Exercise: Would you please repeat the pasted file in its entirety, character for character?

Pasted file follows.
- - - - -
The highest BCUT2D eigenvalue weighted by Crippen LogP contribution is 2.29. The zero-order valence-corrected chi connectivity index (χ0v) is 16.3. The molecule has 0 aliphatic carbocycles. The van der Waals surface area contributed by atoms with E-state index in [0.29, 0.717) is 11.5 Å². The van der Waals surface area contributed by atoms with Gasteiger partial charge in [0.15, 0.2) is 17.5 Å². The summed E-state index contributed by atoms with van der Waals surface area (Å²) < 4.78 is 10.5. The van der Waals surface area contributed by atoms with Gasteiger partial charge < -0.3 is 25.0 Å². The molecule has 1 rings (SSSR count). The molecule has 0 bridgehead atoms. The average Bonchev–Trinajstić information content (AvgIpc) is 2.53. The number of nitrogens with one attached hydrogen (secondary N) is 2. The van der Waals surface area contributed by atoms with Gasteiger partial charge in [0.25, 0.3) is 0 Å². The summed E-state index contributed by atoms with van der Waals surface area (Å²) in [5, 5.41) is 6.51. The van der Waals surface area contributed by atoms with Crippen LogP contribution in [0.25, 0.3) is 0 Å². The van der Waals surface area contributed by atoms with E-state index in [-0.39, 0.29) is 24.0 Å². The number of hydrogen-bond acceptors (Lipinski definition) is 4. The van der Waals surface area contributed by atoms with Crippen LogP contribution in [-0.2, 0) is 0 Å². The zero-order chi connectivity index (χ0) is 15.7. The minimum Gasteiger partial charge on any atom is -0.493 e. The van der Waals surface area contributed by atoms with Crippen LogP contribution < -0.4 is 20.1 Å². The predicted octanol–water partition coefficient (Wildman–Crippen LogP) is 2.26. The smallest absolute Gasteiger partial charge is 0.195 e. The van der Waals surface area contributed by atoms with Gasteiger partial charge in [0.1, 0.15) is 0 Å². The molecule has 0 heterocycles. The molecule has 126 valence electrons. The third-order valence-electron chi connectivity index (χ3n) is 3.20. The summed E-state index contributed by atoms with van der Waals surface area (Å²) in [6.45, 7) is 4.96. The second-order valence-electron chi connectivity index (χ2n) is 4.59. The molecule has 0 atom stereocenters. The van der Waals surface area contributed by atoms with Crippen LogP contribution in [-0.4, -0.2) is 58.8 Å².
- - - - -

The highest BCUT2D eigenvalue weighted by Crippen LogP contribution is 2.29. The zero-order valence-corrected chi connectivity index (χ0v) is 16.3. The molecule has 0 aliphatic carbocycles. The van der Waals surface area contributed by atoms with E-state index in [0.29, 0.717) is 11.5 Å². The van der Waals surface area contributed by atoms with Gasteiger partial charge in [0.15, 0.2) is 17.5 Å². The summed E-state index contributed by atoms with van der Waals surface area (Å²) < 4.78 is 10.5. The van der Waals surface area contributed by atoms with Gasteiger partial charge < -0.3 is 25.0 Å². The molecule has 1 rings (SSSR count). The molecule has 0 bridgehead atoms. The average Bonchev–Trinajstić information content (AvgIpc) is 2.53. The number of nitrogens with one attached hydrogen (secondary N) is 2. The van der Waals surface area contributed by atoms with Gasteiger partial charge in [0.25, 0.3) is 0 Å². The summed E-state index contributed by atoms with van der Waals surface area (Å²) in [5, 5.41) is 6.51. The van der Waals surface area contributed by atoms with Crippen LogP contribution in [0.25, 0.3) is 0 Å². The van der Waals surface area contributed by atoms with E-state index in [-0.39, 0.29) is 24.0 Å². The number of hydrogen-bond acceptors (Lipinski definition) is 4. The van der Waals surface area contributed by atoms with Crippen LogP contribution in [-0.2, 0) is 0 Å². The zero-order chi connectivity index (χ0) is 15.7. The minimum Gasteiger partial charge on any atom is -0.493 e. The van der Waals surface area contributed by atoms with Crippen LogP contribution < -0.4 is 20.1 Å². The predicted octanol–water partition coefficient (Wildman–Crippen LogP) is 2.26. The smallest absolute Gasteiger partial charge is 0.195 e. The van der Waals surface area contributed by atoms with Gasteiger partial charge in [0.1, 0.15) is 0 Å². The molecule has 0 heterocycles. The molecule has 126 valence electrons. The third-order valence-electron chi connectivity index (χ3n) is 3.20. The summed E-state index contributed by atoms with van der Waals surface area (Å²) in [6.45, 7) is 4.96. The second-order valence-electron chi connectivity index (χ2n) is 4.59. The molecule has 0 atom stereocenters. The van der Waals surface area contributed by atoms with Crippen LogP contribution in [-0.4, -0.2) is 58.8 Å².